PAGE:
NEW YORK ( TheStreet) -- About half a decade after the first maritime shipping concerns sold shares to the public on U.S. stock exchanges, another fleet of IPOs is preparing to set sail into the capital markets of New York.
Kicking it off on Wednesday is the expected pricing of two new issues -- an owner of dry-bulk vessels called Baltic Trading and an oil-tanker outfit called, straight-forwardly enough, Crude Carriers.
Both names have established provenances. Baltic, which will trade under the symbol BALT, was formed by Peter Georgiopoulos, the impresario behind the tanker operator General Maritime (GMR) (the first shipping company to go public on the New York Stock Exchange, back in 2001), as well as the dry-bulk ship owner Genco Shipping & Trading (GNK - Get Report) and the ship-fuel transporter Aegean Marine (ANW - Get Report).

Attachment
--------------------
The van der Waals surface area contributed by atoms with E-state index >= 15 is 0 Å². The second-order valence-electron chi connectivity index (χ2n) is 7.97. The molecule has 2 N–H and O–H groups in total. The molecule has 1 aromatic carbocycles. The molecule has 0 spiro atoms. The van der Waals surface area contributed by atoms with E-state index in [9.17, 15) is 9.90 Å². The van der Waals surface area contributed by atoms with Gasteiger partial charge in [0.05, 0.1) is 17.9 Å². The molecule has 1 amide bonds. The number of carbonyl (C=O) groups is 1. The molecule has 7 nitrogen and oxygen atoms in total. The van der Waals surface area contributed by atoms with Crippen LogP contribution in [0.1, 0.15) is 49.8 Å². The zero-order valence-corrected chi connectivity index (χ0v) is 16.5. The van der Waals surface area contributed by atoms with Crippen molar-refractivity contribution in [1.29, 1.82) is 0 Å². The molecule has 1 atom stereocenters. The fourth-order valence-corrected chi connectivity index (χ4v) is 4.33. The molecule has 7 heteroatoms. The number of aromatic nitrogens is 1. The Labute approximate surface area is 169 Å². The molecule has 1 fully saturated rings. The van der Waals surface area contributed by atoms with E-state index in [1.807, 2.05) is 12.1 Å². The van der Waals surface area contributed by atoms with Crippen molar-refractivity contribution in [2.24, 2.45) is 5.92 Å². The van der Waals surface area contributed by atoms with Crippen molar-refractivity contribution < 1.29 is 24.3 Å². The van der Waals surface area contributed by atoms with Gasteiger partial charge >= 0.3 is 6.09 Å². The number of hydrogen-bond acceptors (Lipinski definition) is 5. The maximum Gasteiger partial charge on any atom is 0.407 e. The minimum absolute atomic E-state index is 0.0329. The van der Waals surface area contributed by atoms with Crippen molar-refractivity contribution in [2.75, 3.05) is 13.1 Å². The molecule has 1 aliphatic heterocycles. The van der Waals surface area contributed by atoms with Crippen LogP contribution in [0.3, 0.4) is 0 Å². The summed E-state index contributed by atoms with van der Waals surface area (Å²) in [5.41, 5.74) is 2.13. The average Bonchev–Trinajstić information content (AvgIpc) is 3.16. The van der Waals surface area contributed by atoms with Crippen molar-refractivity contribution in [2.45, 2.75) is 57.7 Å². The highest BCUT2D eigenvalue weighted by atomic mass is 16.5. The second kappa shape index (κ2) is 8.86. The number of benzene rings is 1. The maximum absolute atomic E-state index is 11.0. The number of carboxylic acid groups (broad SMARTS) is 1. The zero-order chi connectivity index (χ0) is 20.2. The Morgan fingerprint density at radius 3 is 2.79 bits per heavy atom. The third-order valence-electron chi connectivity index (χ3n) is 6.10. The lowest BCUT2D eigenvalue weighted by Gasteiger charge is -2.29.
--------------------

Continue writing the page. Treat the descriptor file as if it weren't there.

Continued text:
Crude Carriers, which will trade under the ticker CRU, was formed by Capital Maritime & Trading, a privately held Greek company that owns and manages tankers as well as dry-bulk carriers. Capital Maritime is the baby of Evangelos Marinkais, who also took public Capital Product Partners (CPLP - Get Report) in 2007 on Nasdaq. Capital Product owns 19 of the kind of tankers that carry wet cargoes other than petroleum, known in the industry as "product tankers."Yet another shipper filed a prospectus in February: Scorpio, an Italian shipping group, hopes to float shares of its fleet of three Panamax chemical tankers under the name Scorpio Tankers. Some observers have wondered at the timing of this latest IPO push. The first wave occurred during boom times, when global trade was brisk and shipping rates high. Not so in early 2010; only a year ago, the marine transport business had fallen to its lowest ebb in decades. Rates cratered and share prices in the sector have yet to recover. The second item on Baltic's list of risk factors makes note of this: charter rates for drybulk carriers "are currently at relatively low levels as compared to recent historical levels and may further decrease in the future." Meanwhile, much of the industry remains concerned about potential oversupply, with hundreds of new ships -- ordered pre-crisis when companies were flush -- scheduled for delivery this year and next.